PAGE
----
Elizabeth has taught in various capacities for 5 years, at both the elementary level and with secondary students. She has a bachelors in History from UCCS and a masters in Special Education from Regis University.
Who Are the Iroquois?
The Iroquois are a native American people group who lived in the northeastern United States and Canada before European settlers came to North America. Iroquois is a broad word that describes six unique tribes who spoke similar languages and worked together in the Iroquois Confederacy. Today they prefer to use the term Haudenosaunee, which means 'people of the longhouse', instead of Iroquois.
Where Did They Live?
If you were a child in the Haudenosaunee confederacy, you would sleep with your siblings, cousins and other family members in the longhouse. Longhouses were just that - long houses where people lived together. There could be around 60 people in a longhouse!
Longhouses were made of long wooden poles and covered with bark. There was a door at each long end. A place for a fire would be in the middle of the room, and people would sleep along the sides. Over the doorways, an animal skin would be hung to keep out the cold.
Longhouses were the Haudenosaunee's homes, but also represented much more. When the original five nations met to form the Iroquois Confederacy, they imagined themselves as all under the same roof, or all in one longhouse together. They made efforts to work together to so that everyone would benefit from each decision.
What Did They Eat and Make?
There were three very important crops for the Iroquois: beans, corn and squash. The Haudenosaunee hunted for rabbits, fish and deer. They knew where to find berries, nuts and wild greens to eat, too.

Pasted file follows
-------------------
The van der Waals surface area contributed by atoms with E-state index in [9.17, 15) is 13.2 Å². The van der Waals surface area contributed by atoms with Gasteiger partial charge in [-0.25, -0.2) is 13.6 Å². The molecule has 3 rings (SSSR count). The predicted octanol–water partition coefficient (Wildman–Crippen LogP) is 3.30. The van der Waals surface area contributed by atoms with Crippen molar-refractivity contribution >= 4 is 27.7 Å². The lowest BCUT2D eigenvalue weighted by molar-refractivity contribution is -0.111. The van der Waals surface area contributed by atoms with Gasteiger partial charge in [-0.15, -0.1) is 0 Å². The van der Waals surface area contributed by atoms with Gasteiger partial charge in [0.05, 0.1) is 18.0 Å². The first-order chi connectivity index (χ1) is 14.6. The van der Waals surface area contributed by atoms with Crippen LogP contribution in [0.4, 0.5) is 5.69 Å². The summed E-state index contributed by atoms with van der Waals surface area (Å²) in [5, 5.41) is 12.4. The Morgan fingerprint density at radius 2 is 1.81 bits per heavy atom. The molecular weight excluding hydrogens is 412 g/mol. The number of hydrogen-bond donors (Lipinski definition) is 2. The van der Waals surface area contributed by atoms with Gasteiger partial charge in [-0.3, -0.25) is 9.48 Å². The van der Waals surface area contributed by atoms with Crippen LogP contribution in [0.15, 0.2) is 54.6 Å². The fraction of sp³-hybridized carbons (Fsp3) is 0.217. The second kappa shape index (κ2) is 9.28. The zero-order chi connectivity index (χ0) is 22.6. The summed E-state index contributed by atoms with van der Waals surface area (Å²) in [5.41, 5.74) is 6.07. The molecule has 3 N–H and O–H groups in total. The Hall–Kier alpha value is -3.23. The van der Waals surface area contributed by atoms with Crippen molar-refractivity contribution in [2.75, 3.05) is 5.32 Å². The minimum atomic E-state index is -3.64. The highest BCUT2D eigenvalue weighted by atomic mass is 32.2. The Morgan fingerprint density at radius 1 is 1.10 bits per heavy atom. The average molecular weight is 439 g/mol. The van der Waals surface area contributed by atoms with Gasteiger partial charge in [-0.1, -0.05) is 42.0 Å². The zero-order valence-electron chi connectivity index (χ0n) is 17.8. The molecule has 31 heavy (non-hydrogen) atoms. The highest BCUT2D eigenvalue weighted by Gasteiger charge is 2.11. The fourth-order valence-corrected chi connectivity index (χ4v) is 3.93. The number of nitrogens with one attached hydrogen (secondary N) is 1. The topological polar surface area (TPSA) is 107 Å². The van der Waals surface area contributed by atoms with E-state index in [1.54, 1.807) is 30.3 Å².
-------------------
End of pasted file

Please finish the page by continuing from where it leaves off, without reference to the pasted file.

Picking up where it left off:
After harvest, the Haudenosaunee tried to use every part of the animals they killed and the plants they grew. Cornstalks made baskets, sleeping mats, and even baby dolls for the children. Deer hide made clothes, blankets and moccasins. Even the antlers were used as tools!
What Did the Children Do?
Girls would be expected to help the women by doing chores around the longhouse, and helping with the crops. Boys would have learned how to hunt and fish from their fathers. Both boys and girls would have learned how to find wild plants to eat, or to use as medicine. They would have also learned stories and legends that were important to their clan and tribe.
What Did They Believe?
The concept of giving thanks is very important to the Haudenosaunee. Traditionally, Haudenosaunee would say words of thanks at the start and end of each day, as well as at each meeting and celebration. When they hunted and killed an animal, they would thank the animal's spirit for giving itself to the people.
Peace is also very important to the Haudenosaunee. Historically, the Haudenosaunee tried to find ways to keep the peace within their tribes and with their neighbors, including the European settlers who came to America.
Where Are the Haudenosaunee Today?
Today, many Haudenosaunee still live in their ancestral lands. Although their lives are modern like ours, many Haudenosaunee still follow the traditions of their ancestors, such as speaking their tribe's language, learning traditional dances, and practicing important customs. While they no longer live in longhouses, they still celebrate and socialize at centers that are called longhouses, much like they have always done.
The word Haudenosaunee (people of the longhouse), or Iroquois, is a broad word to describe people who came from six diverse tribes who share similar lifestyles and beliefs and who worked together in the Iroquois Confederacy. Historically, the people lived in longhouses where families lived all together. Respect for each other and their world comes through today, such as giving thanks for each day and not wasting resources.
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